Kate of McMullin Fiber Co. has opened signups for the Jane Eyre installment of the McMullin Fiber Co. Literature Society. Single dose packages will contain one skein of yarn and some extra goodies inspired by the novel, while double dose packages come with two skeins.

Woodsy and Wild’s new Sapling bag and Maple tote are perfect for winter accessory knitting and sweater knitting/fiber festival season! Both will be in Shannon’s shop this Sunday at 8 p.m. Eastern.

Michelle of Crafty Flutterby Creations has updated her shop with a collection of shawl pins perfect for keeping your latest hand knit in place on crisp fall evenings.

Winter is coming… so get your Sheep Squeezers. Nicole of One Sock Wonder Bags has limited quantities of Sheep Squeezers, which hold your yarn cakes in place, with a Game of Thrones-inspired design by Bulgarian artist Karamfila Siderova.

Heather Anderson’s Knitting in the City KAL kicks off October 1 and includes seven city-themed patterns: four shawls, two cowls and a pair of mittens. The latest pattern, Amsterdam Canals Cowl, is 25% off through Sunday.

My Mama Knits has a new set of Halloween colorways, including the newest addition to her Scottish Myths and Legends series, The Gorbals Vampire. Her Advent calendars have also started shipping out.

Canon Hand Dyes is now taking preorders for Outlander minis sets.

Samantha Guerin has released Eastern Glow, a crescent shawl that uses two skeins of fingering weight yarn.

Introducing Indie Untangled newcomer Humble Pie Design.

Viola’s ‘Knits About Winter’

This is the 10th in a series of blog posts featuring the fabulous sponsors of the 2018 Rhinebeck Trunk Show.

Ever since I discovered indie-dyed yarn, Viola has been one of the dyers whose yarns I have lusted after. Emily’s colors are lightly speckled, but not the eye-poppingly bright speckles that have become popular in recent years. They’re more like gelato, with subtle swirls that look good enough to eat.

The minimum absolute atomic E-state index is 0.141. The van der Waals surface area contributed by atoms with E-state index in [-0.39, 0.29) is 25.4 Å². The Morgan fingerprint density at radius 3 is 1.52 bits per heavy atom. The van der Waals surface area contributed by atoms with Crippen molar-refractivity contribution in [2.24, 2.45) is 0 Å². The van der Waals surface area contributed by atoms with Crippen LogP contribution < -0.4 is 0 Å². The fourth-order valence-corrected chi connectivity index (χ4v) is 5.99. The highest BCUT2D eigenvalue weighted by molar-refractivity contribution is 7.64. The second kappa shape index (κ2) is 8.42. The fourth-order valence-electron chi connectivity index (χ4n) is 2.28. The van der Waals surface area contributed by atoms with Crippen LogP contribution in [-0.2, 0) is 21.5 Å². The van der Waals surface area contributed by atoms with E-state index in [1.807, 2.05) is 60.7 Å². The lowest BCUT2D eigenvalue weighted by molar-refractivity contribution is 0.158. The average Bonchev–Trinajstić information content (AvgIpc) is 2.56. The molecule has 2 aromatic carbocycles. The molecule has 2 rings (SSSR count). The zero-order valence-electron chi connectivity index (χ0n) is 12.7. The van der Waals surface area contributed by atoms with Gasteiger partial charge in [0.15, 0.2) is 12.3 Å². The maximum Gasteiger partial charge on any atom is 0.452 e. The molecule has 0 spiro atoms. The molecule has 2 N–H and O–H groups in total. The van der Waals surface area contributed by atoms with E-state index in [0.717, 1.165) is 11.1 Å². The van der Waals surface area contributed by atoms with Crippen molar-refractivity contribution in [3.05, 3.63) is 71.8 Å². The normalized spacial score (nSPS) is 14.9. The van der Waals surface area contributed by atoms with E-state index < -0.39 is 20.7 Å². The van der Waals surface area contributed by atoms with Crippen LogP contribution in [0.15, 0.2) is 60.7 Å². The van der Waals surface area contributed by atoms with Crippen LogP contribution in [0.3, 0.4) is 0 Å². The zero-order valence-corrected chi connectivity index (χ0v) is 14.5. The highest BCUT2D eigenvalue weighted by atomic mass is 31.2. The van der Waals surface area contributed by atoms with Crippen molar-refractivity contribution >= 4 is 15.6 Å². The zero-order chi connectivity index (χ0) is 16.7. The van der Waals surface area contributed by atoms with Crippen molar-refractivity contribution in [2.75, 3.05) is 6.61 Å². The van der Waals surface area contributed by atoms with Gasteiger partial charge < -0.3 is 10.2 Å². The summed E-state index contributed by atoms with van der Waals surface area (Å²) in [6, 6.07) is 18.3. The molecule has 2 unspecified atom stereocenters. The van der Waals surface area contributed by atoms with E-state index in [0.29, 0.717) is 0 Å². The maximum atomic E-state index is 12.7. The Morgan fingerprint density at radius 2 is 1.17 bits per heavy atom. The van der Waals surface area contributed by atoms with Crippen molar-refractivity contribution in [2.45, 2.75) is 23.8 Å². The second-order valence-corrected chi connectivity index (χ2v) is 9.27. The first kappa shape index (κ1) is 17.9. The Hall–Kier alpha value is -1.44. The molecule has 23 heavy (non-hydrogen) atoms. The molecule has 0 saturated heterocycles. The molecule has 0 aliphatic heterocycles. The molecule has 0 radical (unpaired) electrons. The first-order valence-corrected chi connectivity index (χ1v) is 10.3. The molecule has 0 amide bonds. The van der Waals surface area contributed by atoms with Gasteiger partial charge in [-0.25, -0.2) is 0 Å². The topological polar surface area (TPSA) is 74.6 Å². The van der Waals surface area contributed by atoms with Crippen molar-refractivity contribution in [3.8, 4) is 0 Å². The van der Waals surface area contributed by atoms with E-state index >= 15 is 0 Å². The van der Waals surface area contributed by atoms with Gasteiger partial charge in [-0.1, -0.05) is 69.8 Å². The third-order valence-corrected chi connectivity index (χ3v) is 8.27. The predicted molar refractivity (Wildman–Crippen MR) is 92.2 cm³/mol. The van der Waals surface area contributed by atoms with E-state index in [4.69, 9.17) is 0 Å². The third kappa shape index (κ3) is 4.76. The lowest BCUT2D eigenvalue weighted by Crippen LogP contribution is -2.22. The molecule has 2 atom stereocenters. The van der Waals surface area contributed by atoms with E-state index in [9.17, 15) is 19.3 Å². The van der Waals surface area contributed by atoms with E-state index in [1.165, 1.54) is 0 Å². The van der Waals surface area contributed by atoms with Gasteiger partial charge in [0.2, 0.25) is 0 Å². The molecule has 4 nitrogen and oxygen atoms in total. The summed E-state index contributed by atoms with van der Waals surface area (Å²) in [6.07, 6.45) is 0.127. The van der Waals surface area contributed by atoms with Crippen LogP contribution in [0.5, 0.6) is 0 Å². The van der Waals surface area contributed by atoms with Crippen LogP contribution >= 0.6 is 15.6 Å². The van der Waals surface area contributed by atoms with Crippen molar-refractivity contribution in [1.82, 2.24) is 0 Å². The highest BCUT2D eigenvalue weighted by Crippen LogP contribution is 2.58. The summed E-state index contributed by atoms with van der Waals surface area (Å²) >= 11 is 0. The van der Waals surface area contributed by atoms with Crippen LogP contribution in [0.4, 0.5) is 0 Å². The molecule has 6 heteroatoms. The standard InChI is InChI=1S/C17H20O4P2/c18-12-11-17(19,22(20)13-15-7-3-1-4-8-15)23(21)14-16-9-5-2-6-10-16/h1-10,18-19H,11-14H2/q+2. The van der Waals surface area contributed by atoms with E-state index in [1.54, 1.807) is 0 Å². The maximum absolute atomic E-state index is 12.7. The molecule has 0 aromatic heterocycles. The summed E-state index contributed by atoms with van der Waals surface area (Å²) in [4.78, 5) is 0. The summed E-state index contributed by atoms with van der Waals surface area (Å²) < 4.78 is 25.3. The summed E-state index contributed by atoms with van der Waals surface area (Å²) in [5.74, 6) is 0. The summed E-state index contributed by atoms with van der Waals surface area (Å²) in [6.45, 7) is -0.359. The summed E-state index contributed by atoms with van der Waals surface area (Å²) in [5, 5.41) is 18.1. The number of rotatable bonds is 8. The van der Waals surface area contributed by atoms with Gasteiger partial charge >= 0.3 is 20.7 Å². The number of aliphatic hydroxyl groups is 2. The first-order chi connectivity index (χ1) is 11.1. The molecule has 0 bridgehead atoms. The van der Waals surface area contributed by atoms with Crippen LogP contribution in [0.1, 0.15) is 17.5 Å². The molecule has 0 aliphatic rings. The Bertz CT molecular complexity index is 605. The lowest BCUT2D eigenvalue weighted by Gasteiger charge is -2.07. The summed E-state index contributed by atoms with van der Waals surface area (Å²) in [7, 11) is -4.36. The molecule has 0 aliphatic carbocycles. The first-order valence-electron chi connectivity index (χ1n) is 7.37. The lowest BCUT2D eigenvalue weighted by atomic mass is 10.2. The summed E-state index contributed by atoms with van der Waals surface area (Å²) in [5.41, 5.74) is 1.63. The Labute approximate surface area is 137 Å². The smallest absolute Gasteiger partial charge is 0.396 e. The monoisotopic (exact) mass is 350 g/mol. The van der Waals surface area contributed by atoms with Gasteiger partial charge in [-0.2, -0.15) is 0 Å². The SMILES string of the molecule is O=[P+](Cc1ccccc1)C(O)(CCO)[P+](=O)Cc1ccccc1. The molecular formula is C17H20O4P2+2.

While following Emily’s business over the years, through her work experience with UK-based mill John Arbon Textiles — which created a line of colors inspired by her — to her move to a studio in Mooresburg, Ontario, and development of bases, like her Mooresburg DK, it was my dream to have her vend at the Indie Untangled Rhinebeck Trunk Show. So I was thrilled when, earlier this year, Amy of Pom Pom Quarterly asked if Emily could have a booth to sell her yarns, which would be featured in Knits About Winter, a book of Emily’s designs that Pom Pom Press was publishing in the fall.

In advance of the premier of Knits About Winter at the New York Sheep & Wool Festival (you can preorder your copy from the Merritt Bookstore to pick up in their booth at the festival), I spoke to Emily about the book and her work as a dyer.

What inspires the designs in Knits About Winter?

Knits About Winter is entirely inspired by the winter landscape surrounding my home in Mooresburg, Ontario. I moved here at the beginning of a very cold and snowy winter a few years ago and was almost instantly captivated by the quiet magic of winters here. Winter can be cold and harsh but also mysterious and magical. My goal with each of the designs in Knits About Winter was to create patterns that would be warm and comfortable in the cold of winter, all the while remembering the colours, shapes and light of winter.

Did you come up with new colorways for the collection?